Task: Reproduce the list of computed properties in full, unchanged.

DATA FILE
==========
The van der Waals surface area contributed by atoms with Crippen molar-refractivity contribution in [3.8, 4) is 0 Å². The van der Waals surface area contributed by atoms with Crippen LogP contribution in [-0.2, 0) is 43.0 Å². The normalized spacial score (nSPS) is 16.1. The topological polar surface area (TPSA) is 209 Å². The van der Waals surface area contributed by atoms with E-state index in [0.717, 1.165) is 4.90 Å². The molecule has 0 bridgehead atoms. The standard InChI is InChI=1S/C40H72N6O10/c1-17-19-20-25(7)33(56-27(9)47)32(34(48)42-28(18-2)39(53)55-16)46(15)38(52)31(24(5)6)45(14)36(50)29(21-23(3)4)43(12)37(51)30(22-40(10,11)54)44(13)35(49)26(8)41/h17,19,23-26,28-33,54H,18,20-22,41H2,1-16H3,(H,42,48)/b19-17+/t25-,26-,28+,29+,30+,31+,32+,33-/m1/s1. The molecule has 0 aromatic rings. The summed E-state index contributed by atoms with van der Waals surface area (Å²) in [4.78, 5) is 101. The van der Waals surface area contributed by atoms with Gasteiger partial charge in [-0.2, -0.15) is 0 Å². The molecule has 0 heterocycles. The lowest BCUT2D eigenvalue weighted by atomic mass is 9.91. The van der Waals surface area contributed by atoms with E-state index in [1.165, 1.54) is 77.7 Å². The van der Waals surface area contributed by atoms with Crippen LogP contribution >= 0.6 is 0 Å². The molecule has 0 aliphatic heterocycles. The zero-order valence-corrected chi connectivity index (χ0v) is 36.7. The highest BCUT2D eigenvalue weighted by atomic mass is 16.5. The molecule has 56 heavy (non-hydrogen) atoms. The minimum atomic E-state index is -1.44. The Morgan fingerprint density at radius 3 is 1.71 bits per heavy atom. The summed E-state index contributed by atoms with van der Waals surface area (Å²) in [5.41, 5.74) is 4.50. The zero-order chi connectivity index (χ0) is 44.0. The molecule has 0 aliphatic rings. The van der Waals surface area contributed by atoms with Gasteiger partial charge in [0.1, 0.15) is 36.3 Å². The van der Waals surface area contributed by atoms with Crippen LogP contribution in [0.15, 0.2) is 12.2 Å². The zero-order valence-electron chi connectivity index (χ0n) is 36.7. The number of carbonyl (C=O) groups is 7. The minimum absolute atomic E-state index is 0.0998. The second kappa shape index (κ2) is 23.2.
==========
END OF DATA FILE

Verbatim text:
The van der Waals surface area contributed by atoms with Crippen molar-refractivity contribution in [3.8, 4) is 0 Å². The van der Waals surface area contributed by atoms with Crippen LogP contribution in [-0.2, 0) is 43.0 Å². The normalized spacial score (nSPS) is 16.1. The topological polar surface area (TPSA) is 209 Å². The van der Waals surface area contributed by atoms with E-state index in [0.717, 1.165) is 4.90 Å². The molecule has 0 bridgehead atoms. The standard InChI is InChI=1S/C40H72N6O10/c1-17-19-20-25(7)33(56-27(9)47)32(34(48)42-28(18-2)39(53)55-16)46(15)38(52)31(24(5)6)45(14)36(50)29(21-23(3)4)43(12)37(51)30(22-40(10,11)54)44(13)35(49)26(8)41/h17,19,23-26,28-33,54H,18,20-22,41H2,1-16H3,(H,42,48)/b19-17+/t25-,26-,28+,29+,30+,31+,32+,33-/m1/s1. The molecule has 0 aromatic rings. The summed E-state index contributed by atoms with van der Waals surface area (Å²) in [4.78, 5) is 101. The van der Waals surface area contributed by atoms with Gasteiger partial charge in [-0.2, -0.15) is 0 Å². The molecule has 0 heterocycles. The lowest BCUT2D eigenvalue weighted by atomic mass is 9.91. The van der Waals surface area contributed by atoms with E-state index in [1.165, 1.54) is 77.7 Å². The van der Waals surface area contributed by atoms with Crippen LogP contribution >= 0.6 is 0 Å². The molecule has 0 aliphatic heterocycles. The zero-order valence-corrected chi connectivity index (χ0v) is 36.7. The highest BCUT2D eigenvalue weighted by atomic mass is 16.5. The molecule has 56 heavy (non-hydrogen) atoms. The minimum atomic E-state index is -1.44. The Morgan fingerprint density at radius 3 is 1.71 bits per heavy atom. The summed E-state index contributed by atoms with van der Waals surface area (Å²) in [5.41, 5.74) is 4.50. The zero-order chi connectivity index (χ0) is 44.0. The molecule has 0 aliphatic rings. The van der Waals surface area contributed by atoms with Gasteiger partial charge in [0.1, 0.15) is 36.3 Å². The van der Waals surface area contributed by atoms with Crippen LogP contribution in [0.15, 0.2) is 12.2 Å². The zero-order valence-electron chi connectivity index (χ0n) is 36.7. The number of carbonyl (C=O) groups is 7. The minimum absolute atomic E-state index is 0.0998. The second kappa shape index (κ2) is 23.2.